In this author's experience, Wordfast strikes a good balance between power, name recognition, and affordability. While Wordfast costs considerably less than Trados and SDLX (the purchase price includes three years of unlimited upgrades), it also has features such as support for tagged files and customizable glossaries, is quite “light” to download and run (500K zip file), and has an excellent online user support community, including direct e-mail support from Wordfast's developer, Yves Champollion. In addition, again, in my personal experience, a growing number of clients recognize Wordfast's name, and thus are more inclined to believe that Trados users and Wordfast users can collaborate on a project.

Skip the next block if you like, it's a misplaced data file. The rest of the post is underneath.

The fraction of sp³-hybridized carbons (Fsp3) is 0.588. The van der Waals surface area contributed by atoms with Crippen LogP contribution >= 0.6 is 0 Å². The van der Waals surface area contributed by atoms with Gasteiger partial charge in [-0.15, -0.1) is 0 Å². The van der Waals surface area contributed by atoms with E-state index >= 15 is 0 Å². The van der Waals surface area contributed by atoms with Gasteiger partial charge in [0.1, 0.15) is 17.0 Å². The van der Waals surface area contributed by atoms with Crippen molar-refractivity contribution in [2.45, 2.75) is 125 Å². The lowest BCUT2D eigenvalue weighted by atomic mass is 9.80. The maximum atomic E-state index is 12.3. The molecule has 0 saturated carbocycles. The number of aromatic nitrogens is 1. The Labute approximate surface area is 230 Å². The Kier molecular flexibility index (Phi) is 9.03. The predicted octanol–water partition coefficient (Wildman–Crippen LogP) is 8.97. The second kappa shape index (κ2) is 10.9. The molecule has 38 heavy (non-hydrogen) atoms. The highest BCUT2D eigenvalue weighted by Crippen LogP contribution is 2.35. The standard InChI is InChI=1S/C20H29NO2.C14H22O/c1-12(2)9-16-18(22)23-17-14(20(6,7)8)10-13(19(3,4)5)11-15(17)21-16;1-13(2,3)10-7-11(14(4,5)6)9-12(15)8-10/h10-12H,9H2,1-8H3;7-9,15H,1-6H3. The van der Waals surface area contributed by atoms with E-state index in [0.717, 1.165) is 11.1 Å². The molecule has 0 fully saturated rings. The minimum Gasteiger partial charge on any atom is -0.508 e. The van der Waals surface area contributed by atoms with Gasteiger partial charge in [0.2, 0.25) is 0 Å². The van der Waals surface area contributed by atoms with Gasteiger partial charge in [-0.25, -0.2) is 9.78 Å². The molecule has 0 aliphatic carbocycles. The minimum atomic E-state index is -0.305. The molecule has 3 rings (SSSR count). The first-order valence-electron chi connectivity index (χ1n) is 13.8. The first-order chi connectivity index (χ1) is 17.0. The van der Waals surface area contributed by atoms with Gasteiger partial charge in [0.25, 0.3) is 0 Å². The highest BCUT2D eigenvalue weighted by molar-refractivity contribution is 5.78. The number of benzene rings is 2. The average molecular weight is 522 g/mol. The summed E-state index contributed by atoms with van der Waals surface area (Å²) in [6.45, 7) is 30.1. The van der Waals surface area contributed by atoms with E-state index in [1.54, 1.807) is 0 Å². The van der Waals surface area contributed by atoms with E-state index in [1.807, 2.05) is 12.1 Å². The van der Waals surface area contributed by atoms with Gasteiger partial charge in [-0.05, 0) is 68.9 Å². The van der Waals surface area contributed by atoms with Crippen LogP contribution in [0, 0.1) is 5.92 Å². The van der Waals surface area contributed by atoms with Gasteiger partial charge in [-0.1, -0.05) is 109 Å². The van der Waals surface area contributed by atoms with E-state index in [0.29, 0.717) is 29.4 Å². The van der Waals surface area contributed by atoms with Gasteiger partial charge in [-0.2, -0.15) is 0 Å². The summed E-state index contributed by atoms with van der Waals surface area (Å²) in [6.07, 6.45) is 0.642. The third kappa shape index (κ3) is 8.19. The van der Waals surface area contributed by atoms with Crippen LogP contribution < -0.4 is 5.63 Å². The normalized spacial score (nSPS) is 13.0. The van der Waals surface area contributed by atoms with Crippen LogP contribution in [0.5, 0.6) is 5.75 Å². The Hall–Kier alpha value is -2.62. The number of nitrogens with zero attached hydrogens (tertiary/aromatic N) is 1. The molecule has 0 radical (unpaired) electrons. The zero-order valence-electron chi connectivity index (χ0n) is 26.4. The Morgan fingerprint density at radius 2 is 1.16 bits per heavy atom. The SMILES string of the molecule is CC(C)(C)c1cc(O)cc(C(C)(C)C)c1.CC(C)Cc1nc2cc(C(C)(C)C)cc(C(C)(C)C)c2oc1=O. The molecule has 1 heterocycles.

If you're already running Linux and would like to run Wordfast, your first step is to purchase CrossOver Office (http://www.codeweavers.com standard version US$39.95) , a great little program that “brings Windows to Linux” by allowing you to run many Windows apps on Linux (legally) with no Windows license. Once CrossOver is installed, a very easy process, you can install Microsoft Word/Office, and then Wordfast. Once MSWord is installed, installing Wordfast follows the same procedure as if the program is running on Windows or Mac. Depending on your cost for MSOffice and the currency in which you operate, this could result in a TM system for under $500 including the cost of MSOffice. Running Wordfast on Linux requires some tweaking, and an understanding of where CrossOver Office stores those mysterious Windows files including your Wordfast template. If you'd like to know more, I've set up some basic information at: http://www.translatewrite.com/wflinux.html where you will find an introduction, FAQ, and list of tips for specific functions.
By Corinne McKay